The diploma in probation studies in the midland region: celebration and critique after the first two years

    Research output: Contribution to journalArticle

    Abstract

    After a decade of uncertainty, a new form of training for probation officers, separate from social work training, was established by the New Labour government in 1997. This article deals with the development of the academic contribution – a BA Community Justice – to the Diploma in Probation Studies at the University of Birmingham, one of nine universities contracted nationally to deliver the new qualification. It sets the new award in the context of the history of probation training at the University of Birmingham, and explores how the personal beliefs and experiences of the author have shaped his teaching on it. As such, it seeks to contribute to the under-explored area of how criminology is taught in higher education, how it might be shaped to suit the needs of trainee probation officers, and to add a new chapter to established histories of probation training. The article was written to celebrate the graduation of the first cohort of newly trained officers.
    LanguageEnglish
    Pages377-401
    Number of pages25
    JournalThe Howard Journal of Crime and Justice
    Volume40
    Issue number4
    DOIs
    Publication statusPublished - 2001

    Fingerprint

    probation
    probation officer
    New Labour
    criminology
    history
    trainee
    qualification
    social work
    justice
    uncertainty
    university
    Teaching
    community
    education
    experience

    Keywords

    • probation studies
    • probation
    • higher education

    Cite this

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    abstract = "After a decade of uncertainty, a new form of training for probation officers, separate from social work training, was established by the New Labour government in 1997. This article deals with the development of the academic contribution – a BA Community Justice – to the Diploma in Probation Studies at the University of Birmingham, one of nine universities contracted nationally to deliver the new qualification. It sets the new award in the context of the history of probation training at the University of Birmingham, and explores how the personal beliefs and experiences of the author have shaped his teaching on it. As such, it seeks to contribute to the under-explored area of how criminology is taught in higher education, how it might be shaped to suit the needs of trainee probation officers, and to add a new chapter to established histories of probation training. The article was written to celebrate the graduation of the first cohort of newly trained officers.",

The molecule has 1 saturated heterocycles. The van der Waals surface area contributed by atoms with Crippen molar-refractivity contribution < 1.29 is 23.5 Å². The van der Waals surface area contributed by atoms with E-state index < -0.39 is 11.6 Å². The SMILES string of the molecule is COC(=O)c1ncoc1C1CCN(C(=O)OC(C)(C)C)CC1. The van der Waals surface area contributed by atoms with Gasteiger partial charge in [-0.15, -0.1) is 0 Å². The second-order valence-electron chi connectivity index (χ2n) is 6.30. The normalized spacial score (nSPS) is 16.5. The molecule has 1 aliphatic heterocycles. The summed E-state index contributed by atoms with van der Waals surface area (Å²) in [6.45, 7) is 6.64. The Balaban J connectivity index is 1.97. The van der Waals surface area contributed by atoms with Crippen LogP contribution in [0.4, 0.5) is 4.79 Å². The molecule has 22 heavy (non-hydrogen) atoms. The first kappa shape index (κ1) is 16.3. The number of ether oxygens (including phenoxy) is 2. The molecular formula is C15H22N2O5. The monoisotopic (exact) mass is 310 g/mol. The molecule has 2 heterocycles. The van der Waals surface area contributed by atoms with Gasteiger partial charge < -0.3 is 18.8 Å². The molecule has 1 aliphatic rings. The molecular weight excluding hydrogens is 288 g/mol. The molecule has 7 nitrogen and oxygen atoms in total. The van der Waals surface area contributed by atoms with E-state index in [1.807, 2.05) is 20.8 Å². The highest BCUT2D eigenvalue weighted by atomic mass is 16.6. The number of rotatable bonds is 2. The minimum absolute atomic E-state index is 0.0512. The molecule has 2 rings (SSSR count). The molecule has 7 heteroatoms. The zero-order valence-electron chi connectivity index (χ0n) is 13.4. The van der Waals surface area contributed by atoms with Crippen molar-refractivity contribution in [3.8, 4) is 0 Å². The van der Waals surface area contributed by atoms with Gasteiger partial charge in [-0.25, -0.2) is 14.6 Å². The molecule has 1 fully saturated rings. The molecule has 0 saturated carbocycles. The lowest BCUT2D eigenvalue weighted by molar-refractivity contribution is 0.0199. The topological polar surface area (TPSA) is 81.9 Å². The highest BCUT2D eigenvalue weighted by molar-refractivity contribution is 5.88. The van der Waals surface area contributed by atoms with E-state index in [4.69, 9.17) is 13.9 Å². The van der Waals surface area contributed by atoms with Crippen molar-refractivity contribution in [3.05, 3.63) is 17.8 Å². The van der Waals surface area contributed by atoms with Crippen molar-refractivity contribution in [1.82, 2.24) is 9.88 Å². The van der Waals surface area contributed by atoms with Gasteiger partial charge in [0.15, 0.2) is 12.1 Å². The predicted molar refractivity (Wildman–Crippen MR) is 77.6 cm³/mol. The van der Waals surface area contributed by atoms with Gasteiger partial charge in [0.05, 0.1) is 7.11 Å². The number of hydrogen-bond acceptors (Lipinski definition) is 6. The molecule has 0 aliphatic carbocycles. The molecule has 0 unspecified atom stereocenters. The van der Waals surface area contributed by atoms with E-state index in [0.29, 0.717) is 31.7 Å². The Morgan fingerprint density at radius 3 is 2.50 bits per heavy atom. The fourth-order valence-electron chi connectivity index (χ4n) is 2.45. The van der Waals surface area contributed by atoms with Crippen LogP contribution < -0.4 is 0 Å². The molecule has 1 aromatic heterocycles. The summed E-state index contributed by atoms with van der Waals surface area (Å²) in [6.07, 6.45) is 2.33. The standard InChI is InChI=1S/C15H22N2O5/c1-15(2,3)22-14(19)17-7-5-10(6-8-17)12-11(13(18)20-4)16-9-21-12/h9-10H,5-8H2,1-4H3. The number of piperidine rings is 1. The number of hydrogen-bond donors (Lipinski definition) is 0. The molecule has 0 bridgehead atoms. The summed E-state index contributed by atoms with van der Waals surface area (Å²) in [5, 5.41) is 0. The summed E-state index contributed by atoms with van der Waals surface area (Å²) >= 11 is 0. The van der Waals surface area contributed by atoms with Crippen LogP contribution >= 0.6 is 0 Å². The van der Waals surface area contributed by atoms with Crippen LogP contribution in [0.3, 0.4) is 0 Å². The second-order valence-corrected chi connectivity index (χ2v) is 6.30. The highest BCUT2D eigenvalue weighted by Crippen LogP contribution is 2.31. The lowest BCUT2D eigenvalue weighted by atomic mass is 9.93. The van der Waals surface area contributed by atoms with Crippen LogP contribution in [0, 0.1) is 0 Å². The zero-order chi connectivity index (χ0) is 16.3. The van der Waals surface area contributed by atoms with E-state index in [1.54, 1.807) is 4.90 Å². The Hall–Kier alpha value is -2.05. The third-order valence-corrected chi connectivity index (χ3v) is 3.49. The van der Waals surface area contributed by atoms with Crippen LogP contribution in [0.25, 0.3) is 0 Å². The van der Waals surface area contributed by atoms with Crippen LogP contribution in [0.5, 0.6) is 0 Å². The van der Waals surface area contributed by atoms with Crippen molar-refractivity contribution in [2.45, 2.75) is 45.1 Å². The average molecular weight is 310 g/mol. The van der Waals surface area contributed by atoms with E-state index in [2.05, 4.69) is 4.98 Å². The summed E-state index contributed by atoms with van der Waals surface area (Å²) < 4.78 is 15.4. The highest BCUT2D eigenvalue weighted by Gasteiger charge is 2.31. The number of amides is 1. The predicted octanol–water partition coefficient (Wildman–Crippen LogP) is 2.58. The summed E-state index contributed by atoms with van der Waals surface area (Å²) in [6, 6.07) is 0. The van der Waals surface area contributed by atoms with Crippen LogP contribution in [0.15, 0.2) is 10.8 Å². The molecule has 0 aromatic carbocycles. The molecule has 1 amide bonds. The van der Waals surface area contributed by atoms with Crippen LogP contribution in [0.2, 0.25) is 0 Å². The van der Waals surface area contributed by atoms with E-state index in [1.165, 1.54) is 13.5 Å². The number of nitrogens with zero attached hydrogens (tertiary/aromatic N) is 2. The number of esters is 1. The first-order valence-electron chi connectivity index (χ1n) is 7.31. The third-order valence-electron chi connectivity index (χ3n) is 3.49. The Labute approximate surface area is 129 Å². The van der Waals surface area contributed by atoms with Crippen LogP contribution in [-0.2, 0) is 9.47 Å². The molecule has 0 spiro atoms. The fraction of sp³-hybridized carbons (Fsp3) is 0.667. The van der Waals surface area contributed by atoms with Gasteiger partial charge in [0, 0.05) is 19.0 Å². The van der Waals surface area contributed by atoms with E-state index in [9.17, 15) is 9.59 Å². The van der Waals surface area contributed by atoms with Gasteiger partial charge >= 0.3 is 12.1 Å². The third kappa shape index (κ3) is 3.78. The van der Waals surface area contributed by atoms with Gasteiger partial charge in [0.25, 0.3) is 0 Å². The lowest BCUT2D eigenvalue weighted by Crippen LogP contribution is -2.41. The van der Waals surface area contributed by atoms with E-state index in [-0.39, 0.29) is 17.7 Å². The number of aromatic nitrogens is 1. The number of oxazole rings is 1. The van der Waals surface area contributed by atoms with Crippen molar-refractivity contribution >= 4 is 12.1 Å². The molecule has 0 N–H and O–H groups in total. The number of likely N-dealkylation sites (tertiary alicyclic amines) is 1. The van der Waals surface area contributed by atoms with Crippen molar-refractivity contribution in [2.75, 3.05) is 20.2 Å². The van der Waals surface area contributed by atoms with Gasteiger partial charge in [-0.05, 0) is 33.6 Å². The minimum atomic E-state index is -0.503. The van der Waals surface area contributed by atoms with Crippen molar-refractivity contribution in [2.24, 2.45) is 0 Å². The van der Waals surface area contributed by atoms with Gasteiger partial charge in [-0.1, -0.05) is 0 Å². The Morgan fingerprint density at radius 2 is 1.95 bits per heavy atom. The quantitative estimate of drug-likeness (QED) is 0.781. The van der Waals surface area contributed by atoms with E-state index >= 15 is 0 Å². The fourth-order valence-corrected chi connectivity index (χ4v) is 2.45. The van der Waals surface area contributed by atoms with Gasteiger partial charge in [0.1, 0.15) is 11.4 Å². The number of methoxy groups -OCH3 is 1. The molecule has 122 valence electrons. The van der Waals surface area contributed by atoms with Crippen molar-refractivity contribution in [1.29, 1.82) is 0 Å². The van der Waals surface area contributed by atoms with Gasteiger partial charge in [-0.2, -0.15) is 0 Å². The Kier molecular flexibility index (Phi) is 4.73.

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    AB - After a decade of uncertainty, a new form of training for probation officers, separate from social work training, was established by the New Labour government in 1997. This article deals with the development of the academic contribution – a BA Community Justice – to the Diploma in Probation Studies at the University of Birmingham, one of nine universities contracted nationally to deliver the new qualification. It sets the new award in the context of the history of probation training at the University of Birmingham, and explores how the personal beliefs and experiences of the author have shaped his teaching on it. As such, it seeks to contribute to the under-explored area of how criminology is taught in higher education, how it might be shaped to suit the needs of trainee probation officers, and to add a new chapter to established histories of probation training. The article was written to celebrate the graduation of the first cohort of newly trained officers.

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